I respectfully dissent.

I believe the Administrative Driver's License Revocation Office (ADLRO) hearing officer was wrong in sustaining the license revocation of Petitioner-Appellant Sasha A. Leon-Guerrero (Petitioner) pursuant to Hawai‘i Revised Statutes (HRS) § 291E-38 when the Intoxilyzer Supervisor failed to appear for three hearings for which he was subpoenaed. (1) The sustainment violated Petitioner's due process rights and subjected Petitioner to substantial detriment.


As justification for upholding the driver license revocation procedure, this court has said, "A driver's license is a constitutionally protected interest and due process must be provided before one can be deprived of his or her license." Kernan v. Tanaka, 75 Haw. 1, 21, 856 P.2d 1207, 1218 (1993) (emphasis added), cert. denied, 510 U.S. 1119 (1994) (internal citation omitted). Thus, as this court has said, "Accepting that a driver's license is a protected property interest, the issue becomes 'what process is due to protect against erroneous deprivation of that interest.'" Id. at 22, 856 P.2d at 1218 (quoting Illinois v. Batchelder, 463 U.S. 1112, 1116-17 (1983)). "The basic elements of procedural due process of law require notice and an opportunity to be heard at a meaningful time and in a meaningful manner." State v. Adam, 97 Hawai‘i 475, 482, 40 P.3d 877, 884 (2002) (internal quotation marks and citation omitted). In essence, "[t]he touchstone of due process is protection of the individual against arbitrary action of government." State v. Huelsman, 60 Haw. 71, 88, 588 P.2d 394, 405 (1978), overruled on other grounds by State v. Tafoya, 91 Hawai‘i 261, 982 P.2d 890 (1999) (quoting Wolff v. McDonnell, 418 U.S. 539, 558 (1974)). Accordingly, we have said the Administrative Revocation Program comports with due process requirements because it "affords the arrestee an opportunity to examine all relevant witnesses, whether it be at an initial hearing or a continued hearing." Simmons v. Admin. Dir. of the Courts, 88 Hawai‘i 55, 64, 961 P.2d 620, 629 (1998).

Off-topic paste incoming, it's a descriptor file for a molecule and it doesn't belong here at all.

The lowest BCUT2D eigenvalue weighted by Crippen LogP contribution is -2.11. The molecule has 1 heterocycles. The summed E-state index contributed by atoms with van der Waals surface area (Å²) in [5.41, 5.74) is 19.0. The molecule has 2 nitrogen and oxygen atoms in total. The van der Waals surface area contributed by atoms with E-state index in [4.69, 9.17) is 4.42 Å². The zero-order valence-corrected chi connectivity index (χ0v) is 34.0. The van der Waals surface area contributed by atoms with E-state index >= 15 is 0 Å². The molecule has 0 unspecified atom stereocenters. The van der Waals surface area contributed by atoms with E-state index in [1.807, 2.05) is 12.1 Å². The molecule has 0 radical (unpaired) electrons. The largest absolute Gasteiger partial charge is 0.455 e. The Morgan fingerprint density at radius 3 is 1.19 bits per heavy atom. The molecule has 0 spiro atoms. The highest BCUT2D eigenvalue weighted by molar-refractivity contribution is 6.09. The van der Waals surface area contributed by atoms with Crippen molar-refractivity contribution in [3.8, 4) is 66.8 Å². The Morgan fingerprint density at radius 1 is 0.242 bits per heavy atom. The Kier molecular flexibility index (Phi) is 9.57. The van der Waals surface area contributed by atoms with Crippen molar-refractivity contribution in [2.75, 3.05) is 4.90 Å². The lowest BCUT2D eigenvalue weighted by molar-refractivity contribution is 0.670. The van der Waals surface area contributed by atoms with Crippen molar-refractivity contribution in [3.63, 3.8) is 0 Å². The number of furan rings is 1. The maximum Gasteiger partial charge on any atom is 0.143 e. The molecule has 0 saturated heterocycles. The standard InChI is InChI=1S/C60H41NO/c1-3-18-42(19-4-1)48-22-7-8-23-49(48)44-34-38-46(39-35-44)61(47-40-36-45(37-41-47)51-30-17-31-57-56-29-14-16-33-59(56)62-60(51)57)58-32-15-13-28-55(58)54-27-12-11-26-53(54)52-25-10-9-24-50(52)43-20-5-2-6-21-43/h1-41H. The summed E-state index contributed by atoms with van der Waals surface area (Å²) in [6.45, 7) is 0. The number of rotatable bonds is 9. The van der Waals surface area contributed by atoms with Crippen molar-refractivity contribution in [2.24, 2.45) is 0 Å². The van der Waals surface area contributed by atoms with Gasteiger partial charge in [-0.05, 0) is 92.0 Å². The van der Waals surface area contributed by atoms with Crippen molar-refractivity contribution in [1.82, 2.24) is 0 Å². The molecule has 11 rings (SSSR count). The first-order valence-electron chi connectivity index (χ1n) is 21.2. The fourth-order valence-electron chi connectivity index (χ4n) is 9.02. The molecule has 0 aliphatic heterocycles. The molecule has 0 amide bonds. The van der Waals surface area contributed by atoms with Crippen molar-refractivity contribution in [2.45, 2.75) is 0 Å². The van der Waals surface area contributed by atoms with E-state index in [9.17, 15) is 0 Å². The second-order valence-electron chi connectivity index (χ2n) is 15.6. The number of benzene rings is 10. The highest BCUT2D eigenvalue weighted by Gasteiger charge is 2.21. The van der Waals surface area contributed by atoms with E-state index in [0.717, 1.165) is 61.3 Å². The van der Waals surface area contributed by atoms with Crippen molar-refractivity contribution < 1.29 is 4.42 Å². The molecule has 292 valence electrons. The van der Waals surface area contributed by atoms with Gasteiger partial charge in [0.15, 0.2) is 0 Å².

It follows that "continuance of an administrative revocation hearing is invalid if 'good cause' is not shown for the continuance." Robison v. Admin. Dir. of the Courts, 93 Hawai‘i 337, 341, 3 P.3d 503, 507 (App. 2000) (citation omitted). See also Simmons, 88 Hawai‘i at 63, 961 P.2d at 628 (stating that "[i]f [a] continuance is invalid, the continued hearing would not comply with the mandatory time requirements set forth in HRS § [291E-38] and would therefore be illegal and void" (internal quotation marks and citation omitted)). This holding

relie[s] on the legislative history of [HRS § 291E-38 (2)], which clearly indicated the legislature's desire for the administrative revocation "process to be expeditious, not to allow the continuance to be used to let cases drag on, to administer this law properly and quickly, to cause the use of a continuance beyond 30 days to be the unique exception, and not to tolerate any lengthy delays in the hearing process."

Robison, 93 Hawai‘i at 342, 3 P.3d at 508 (emphasis omitted and emphases added) (footnote omitted) (quoting Aspinwall v. Tanaka, 9 Haw.App. 396, 404, 843 P.2d 145, 149 (1992) (citing 1990 Senate Journal, at 681-82 (statement of Senator Lehua Fernandes Salling))).

As a general rule, "good cause" means a substantial reason; one that affords a legal excuse. There is no fixed rule for determining good cause for delay of trial which does not violate [the] accused's constitutional and statutory rights, the matter being one for judicial determination, and the question of what constitutes good cause for a delay in bringing [the] accused to trial is primarily for the discretion of the trial court.

Id. (internal quotation marks and citation omitted) (emphasis omitted and emphasis added). An abuse of discretion occurs where "a tribunal . . . clearly exceeded the bounds of reason or disregarded rules or principles of law or practice to the substantial detriment of a party litigant." Farmer v. Admin. Dir. of Court, 94 Hawai‘i 232, 237, 11 P.3d 457, 462 (2000) (internal citation omitted).


HRS § 291E-38 was amended in 2002, 2002 Haw. Sess. L. Act 113 § 6 at 315, to add the provision that "[t]he absence from the [ADLRO] hearing of a law enforcement officer or other person, upon whom personal service of a subpoena has been made as set forth in subsection (h), constitutes good cause for a continuance." (Emphases added.) Presently, HRS § 291E-38 states in relevant part: